Your LinkedIn summary probably looks a lot like mine did when I first signed up. You may not have been sure what to write so you just copied and pasted your professional resume into the summary section.

It likely includes:

Fancy POWER verbs (Developed, Created, Designed, Instructed)
Impressive statistics (Grew profitability by 120%, Increased sales by 50%)
Cool awards and honors (Employee of the month, Top salesman)

That’s exactly what mine included. In other words, my summary was all about… ME! It said, “This is what I’ve done, here are my accomplishments, and look at what I can do.” The problem is, people don’t visit LinkedIn to read about ME. It was a cold realization, but they don’t care about me and what I’ve done. They come for themselves and search for answers that can solve their own problems.

Looking back, I am embarrassed by my original summary. It was about me, and people didn’t care (if they even took the time to read it at all). Let’s analyze the mistakes I made, and discuss how you can fix your own summary to attract the right kinds of leads, clients and advocates on LinkedIn.

It’s not about you.

When I come across someone’s summary and it is their resume pasted in, it looks like a bunch of gibberish to me. It’s impossible to even skim because I don’t care about their talents or accomplishments.

Don’t misunderstand me. Resumes are important and serve a purpose for job hunting. Hiring managers do care about your talents and achievements. But, that is not what LinkedIn is all about.

Remember, people are on LinkedIn for themselves and their own problems. Imagine what someone would do if they came across your summary and it actually spoke to them and addressed their own problems. They might stop dead in their tracks, read your entire summary, and start to research more about you. That will help you stand out more than any fancy power verbs or statistics ever will.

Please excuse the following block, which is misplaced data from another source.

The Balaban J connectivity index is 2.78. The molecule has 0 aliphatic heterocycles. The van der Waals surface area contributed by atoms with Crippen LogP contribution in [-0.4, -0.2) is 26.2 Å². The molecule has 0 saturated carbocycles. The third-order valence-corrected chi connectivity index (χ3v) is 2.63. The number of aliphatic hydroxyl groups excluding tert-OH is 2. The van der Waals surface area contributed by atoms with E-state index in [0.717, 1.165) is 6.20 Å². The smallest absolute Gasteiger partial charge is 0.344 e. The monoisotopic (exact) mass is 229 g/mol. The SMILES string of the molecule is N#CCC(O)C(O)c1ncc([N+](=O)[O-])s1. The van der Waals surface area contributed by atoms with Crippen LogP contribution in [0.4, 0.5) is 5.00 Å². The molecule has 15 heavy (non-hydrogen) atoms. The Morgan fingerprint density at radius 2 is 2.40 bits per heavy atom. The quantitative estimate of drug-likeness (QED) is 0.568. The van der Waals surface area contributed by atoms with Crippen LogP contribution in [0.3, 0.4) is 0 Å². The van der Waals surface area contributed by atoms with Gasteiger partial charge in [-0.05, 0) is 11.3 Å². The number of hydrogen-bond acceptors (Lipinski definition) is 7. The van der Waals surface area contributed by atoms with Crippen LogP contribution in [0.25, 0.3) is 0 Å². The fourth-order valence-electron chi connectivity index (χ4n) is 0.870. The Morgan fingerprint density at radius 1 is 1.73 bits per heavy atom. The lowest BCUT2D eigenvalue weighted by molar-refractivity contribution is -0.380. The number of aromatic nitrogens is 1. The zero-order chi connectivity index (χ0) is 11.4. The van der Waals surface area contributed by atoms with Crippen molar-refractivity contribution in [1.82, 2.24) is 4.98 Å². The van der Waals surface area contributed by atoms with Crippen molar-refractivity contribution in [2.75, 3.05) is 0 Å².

Problem – Agitation – Solution Method

The problem – agitation – solution method is simple and can be used in many situations. Here’s how it can work for your LinkedIn summary:

Begin your resume by addressing a specific problem the reader may have. Use the word “YOU.” You want people to think, “I DO have that problem! I don’t know how to fix it.”

Here is my opening line: Do you REALLY know how to build relationships with people online?

This is a unique problem many people may have never thought of, but they may not know how to actually do. Hopefully, they will keep reading.

(Sidenote: If they don’t have that problem, that is OK! It means they are not a viable lead and you have disqualified them immediately. It saves everyone time and energy.)

Next, agitate the problem. Think of it as taking an open wound, sticking your finger in it, twisting it around, and then pouring rubbing alcohol on it. Sounds horrible, but that is kind of how you want people to feel. They have a problem, but then you agitate it and make them realize it is a BIG problem they can’t solve alone.

Here is my problem/agitation: Do you REALLY know how to build relationships with people online? Many people don’t.


You want people to relate to that problem and question whether they ACTUALLY know how to solve it. Perhaps they thought they had all the answers, but maybe they don’t after all.

Once you have them hooked, it is time to offer a solution to their problem: YOU! Tease them a little about the solutions you can provide. Your goal is to get them curious about how you can help them so they will research you further.

My solution sentence: I coach people to build relationships using social networks and video that will convert to leads and sales.

Once you have offered the solution, you now have a qualified lead who might be interested in doing business with you. The odds they will contact you for more information will skyrocket.

Go fix your summary!

My original LinkedIn looked like everyone else’s and it didn’t help me attract leads, clients and advocates for my business. Once I rewrote my summary using the problem – agitation – solution method, I attracted the right kinds of people to my profile.

What are you waiting for? Go fix your LinkedIn summary now!


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LinkedIn is the “know, trust, like” network so really, it’s all about making meaningful connections with people you “know, trust and like” and those who “know, like and trust” you. If they don’t know, like or trust you, how can they possibly refer you? While there are more than 300 million users on LinkedIn worldwide, for many, it remains a largely untapped resource. If you’re in sales, this is the best networking event in town! It’s critical you learn how to take advantage of all the opportunities LinkedIn provides. Click here to view our a preview of our Linkedin Sales Strategy class